Stir in the pepper, peas and add a splash of water and cook for approximately 4 minutes (until the peppers have softening). Add the mushrooms, cover for a few minutes (I use foil). Finally stir in the yoghurt, bring back to the boil. Remove from heat and stir in the chopped coriander. Serve with boiled rice.

Serves 2 as a main, 4 as a side dish.

NB: I have also made this by replacing the peas with spinach. Worth a try.

Ma petite noix de coco

Panna cotta. It is light, yet unctuous, it is refreshing yet indulgent. It’s a dessert of contrasts for me and that’s what I love about it. It’s my ‘go to’ dessert when I eat out, yet I’d never made it at home. One of the reasons for this is that John does not eat meat-based products so the use of gelatine was not possible. I finally found a recipe in Heidi Swanson’s Super Natural Cooking cookbook which called for agar agar, a seaweed vegetarian gelatine substitute. This coconut panna cotta recipe comes with a summer berry coulis. But today is your lucky day and you get a ginger syrup coulis recipe thrown in as well! It makes for two very different desserts: the sweetness of the coconut against the tartness of the fruit works fabulously well and the fiery ginger compliments the coconut perfectly.

Coconut Panna Cotta
Adapted from Super Natural Cooking by Heidi Swanson

Ingredients
1 can coconut milk
300ml milk
60g light cane sugar
8g agar agar

Method
Lightly oil 6 ramekins, set aside.
Put coconut milk, milk, sugar and agar powder in a pan. Then let it rest for 5 minutes to let the agar agar dissolve. Slowly bring the ingredients to a simmer for about 5-6 minutes, until the powder is incorporated (I used a wooden spoon which I pressed against the side of the pan for any lumps of agar agar). When the time is up, pour into the ramekins, set aside to cool down then chill in the fridge until set, about 2 hours.

Summer Berry Coulis
Adapted from Super Natural Cooking by Heidi Swanson

Ingredients
2 cups frozen summer berries (you can use fresh raspberries & blackberries if you wish)
40g light cane sugar
Juice of ½ lemon

Put berries, sugar and lemon juice in a pan and bring to a simmer. Remove from heat. Mash the berries a little, let it cool and then chill.

Fiery Ginger Syrup

50g ginger, skin still on in 2mm slices
160g cane sugar
500ml water

Combine ginger, sugar and water in a saucepan. Bring to a boil over moderate heat. Lower the heat and simmer 20-25 minutes. Remove from heat and cool to room temperature. Strain, and keep refrigerated for up to two weeks.

BONUS: You can also serve this syrup as a drink – add about two tablespoons to a glass and add sparkling water, ice and a slice of lime. Stir gently. Enjoy.

Mon petit chou-fleur

It is about this time of year that I start to long for longer days and a glimpse of sunshine. Winter, be gone! In the kitchen, although I am still looking for comfort food as we slowly ease out of the darkness of this dreary season, I am also keen to try some fresh new tastes and to add some bright colours to my plate.

Well, I have just the thing for it. A comforting cauliflower, combined with juicy tomatoes, some spices and some citrus juice. It’s fresh, it has warmth and it is very different to any curry you will have ever tried before. Plus it’s all made in one pot so less washing-up!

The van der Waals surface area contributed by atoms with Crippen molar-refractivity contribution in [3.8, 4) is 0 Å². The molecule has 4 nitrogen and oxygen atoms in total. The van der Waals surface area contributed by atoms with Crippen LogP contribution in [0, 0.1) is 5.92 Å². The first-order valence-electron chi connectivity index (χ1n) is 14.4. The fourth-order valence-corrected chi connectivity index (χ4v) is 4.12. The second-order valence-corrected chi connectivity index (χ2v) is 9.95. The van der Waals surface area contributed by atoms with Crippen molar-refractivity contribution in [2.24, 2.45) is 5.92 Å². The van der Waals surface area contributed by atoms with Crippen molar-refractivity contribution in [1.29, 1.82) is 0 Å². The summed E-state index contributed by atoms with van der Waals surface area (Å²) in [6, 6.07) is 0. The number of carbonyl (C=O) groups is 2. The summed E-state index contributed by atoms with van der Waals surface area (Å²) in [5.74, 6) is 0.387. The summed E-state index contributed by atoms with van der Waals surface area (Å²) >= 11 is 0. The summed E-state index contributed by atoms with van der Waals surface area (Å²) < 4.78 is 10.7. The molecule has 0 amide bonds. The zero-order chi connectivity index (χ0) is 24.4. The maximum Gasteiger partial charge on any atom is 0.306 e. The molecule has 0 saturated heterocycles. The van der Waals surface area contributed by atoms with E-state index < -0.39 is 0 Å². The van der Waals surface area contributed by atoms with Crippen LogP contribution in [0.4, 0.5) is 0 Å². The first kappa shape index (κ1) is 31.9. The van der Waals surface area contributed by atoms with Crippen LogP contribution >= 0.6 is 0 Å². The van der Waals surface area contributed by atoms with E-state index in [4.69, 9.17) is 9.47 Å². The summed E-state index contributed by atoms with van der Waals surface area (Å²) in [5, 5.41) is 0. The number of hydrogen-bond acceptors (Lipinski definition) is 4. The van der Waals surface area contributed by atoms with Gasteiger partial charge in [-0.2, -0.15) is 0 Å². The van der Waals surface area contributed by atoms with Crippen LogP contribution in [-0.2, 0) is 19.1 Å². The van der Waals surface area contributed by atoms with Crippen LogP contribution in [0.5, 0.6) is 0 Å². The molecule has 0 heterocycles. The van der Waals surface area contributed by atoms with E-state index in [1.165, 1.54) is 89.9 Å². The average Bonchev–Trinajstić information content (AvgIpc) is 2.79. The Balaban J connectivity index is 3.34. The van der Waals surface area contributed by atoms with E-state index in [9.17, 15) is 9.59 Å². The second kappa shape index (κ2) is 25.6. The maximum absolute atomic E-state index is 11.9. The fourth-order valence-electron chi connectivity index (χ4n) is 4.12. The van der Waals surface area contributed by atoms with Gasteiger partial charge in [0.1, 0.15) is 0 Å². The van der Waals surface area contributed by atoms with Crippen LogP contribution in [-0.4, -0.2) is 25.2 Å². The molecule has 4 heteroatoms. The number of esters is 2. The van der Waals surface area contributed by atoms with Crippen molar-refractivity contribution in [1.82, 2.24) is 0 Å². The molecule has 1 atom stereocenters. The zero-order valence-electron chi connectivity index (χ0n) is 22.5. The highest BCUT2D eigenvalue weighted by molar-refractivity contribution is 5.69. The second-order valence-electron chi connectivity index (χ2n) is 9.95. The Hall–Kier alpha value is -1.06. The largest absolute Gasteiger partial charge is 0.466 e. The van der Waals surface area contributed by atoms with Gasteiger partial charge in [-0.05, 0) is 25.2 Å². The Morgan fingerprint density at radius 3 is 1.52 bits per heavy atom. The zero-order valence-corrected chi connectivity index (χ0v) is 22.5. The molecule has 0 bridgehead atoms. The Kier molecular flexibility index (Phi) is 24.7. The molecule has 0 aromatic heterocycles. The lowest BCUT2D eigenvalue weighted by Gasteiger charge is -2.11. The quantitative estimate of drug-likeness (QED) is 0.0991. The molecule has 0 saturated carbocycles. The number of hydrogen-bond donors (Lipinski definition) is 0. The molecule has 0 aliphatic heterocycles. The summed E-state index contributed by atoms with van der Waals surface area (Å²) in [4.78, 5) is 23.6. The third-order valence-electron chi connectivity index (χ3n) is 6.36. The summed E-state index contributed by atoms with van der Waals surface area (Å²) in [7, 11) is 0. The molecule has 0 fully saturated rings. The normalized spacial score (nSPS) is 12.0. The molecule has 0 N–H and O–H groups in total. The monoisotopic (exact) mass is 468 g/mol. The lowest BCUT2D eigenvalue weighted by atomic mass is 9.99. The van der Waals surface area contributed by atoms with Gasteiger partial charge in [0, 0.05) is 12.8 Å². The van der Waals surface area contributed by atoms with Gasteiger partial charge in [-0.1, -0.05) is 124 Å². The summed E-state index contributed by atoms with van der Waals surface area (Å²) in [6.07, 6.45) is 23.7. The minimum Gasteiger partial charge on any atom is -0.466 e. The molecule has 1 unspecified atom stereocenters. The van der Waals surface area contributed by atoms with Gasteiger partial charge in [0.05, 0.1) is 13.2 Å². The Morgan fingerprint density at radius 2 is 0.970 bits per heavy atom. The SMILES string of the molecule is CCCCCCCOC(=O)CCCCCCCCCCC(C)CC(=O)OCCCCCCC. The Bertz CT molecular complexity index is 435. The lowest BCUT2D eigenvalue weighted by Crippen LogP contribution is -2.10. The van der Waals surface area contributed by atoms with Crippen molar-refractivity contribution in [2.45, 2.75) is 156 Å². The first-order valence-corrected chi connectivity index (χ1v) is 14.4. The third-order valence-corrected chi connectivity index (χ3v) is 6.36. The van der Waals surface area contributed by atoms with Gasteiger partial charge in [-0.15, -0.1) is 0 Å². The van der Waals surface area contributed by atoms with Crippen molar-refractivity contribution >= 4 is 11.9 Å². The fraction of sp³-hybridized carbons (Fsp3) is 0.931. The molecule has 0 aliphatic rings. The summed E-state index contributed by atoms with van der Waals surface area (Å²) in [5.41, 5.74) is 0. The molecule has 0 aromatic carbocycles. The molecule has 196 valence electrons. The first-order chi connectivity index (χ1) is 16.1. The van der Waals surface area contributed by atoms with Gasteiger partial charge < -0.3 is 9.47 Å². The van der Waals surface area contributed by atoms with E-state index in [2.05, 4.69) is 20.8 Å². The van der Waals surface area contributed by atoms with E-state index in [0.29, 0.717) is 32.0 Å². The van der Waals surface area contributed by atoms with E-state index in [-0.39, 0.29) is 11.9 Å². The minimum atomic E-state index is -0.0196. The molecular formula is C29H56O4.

Cauliflower & Tomato Curry
Adapted from Orchards in the Oasis by Josceline Dimbleby

Ingredients
1 medium to large cauliflower, cut into florets
500g plum tomatoes, peeled and quartered (method below)
4 tablespoons groundnut oil
2 teaspoons turmeric
2 teaspoons ground coriander
1 teaspoon cumin seeds
1 teaspoon black onion seeds
4cm ginger, peeled and chopped
1-2 chillies, seeds and core removed, chopped
2 garlic cloves, finely chopped
Juice of 1 orange
Juice of ½ lemon
Chopped coriander
Salt

Method

Heat the oven to 160 degrees.

Place the tomatoes in a pyrex bowl and cover them in boiling water for about 2-3 minutes. Remove and peel. Cut into quarters.

Heat the oil in a large ovenproof pan. Once hot add the spices and fry for about a minute, then add in the chilli, garlic and ginger. Fry for another minute. Add the cauliflower and coat with the spice mixture. Once the cauliflower is smothered in the spice mixture, remove from heat. Place the quartered tomatoes amongst the cauliflower.

Add the orange and lemon juice. Sprinkle with salt. Put the pan back on the heat and bring to a simmer. Cover and place in the oven for 50 minutes. Serve with some brown rice.

This post is dedicated to my Grand-Mamy Read more

Smokin’

Smoked haddock. Whenever I cook it, it reminds me of my Granny’s house. Westbury Road: with the ominous sounding doorbell, the blue and pink hydrangeas, the patterned carpets, the familiar smell of home, the verdant garden and the badminton matches played on the lawn on balmy summer afternoons. I still dream about that house from time to time, it makes me feel happy and safe.

Whenever Granny made smoked haddock, poached in milk, it felt like a treat. The flaky texture of the fish, the smokiness combined with the saltiness, it is quite simply magnificent. The perfect winter fare. I like it in risotto with leeks: gratifying, nutritious, comforting, just how food should be at this time of year.

Smoked Haddock and Leek Risotto
Adapted from roast figs sugar snow food to warm the soul by Diana Henry


Ingredients

10g butter
1 medium leek, sliced finely
125g smoked haddock
450ml of chicken stock (plus some for poaching)
75g risotto rice
20g parmesan, grated

Method

Melt the butter in a saucepan and sweat the leeks for about 15 minutes. Remove any skin from the fish and poach in the stock (make sure it covers the fish). When it’s cooked, leave covered with stock so it stays moist.

Add rice to the leeks making sure it is nicely glazed with the juices. Have your stock simmering on the side and slowly add it, one ladle at a time. Always make sure the liquid is fully absorbed before adding any more. Stir constantly during this process, which should take about 20 mins. Near the end, use some of the stock the fish has been poached in, not too much or it could be too fishy and salty!! Taste as you go along.

When the 20 minutes is up, add tbsp of parmesan and delicately break the fish into chunks and stir into the risotto. Add some black pepper if you wish.

Serves one generously.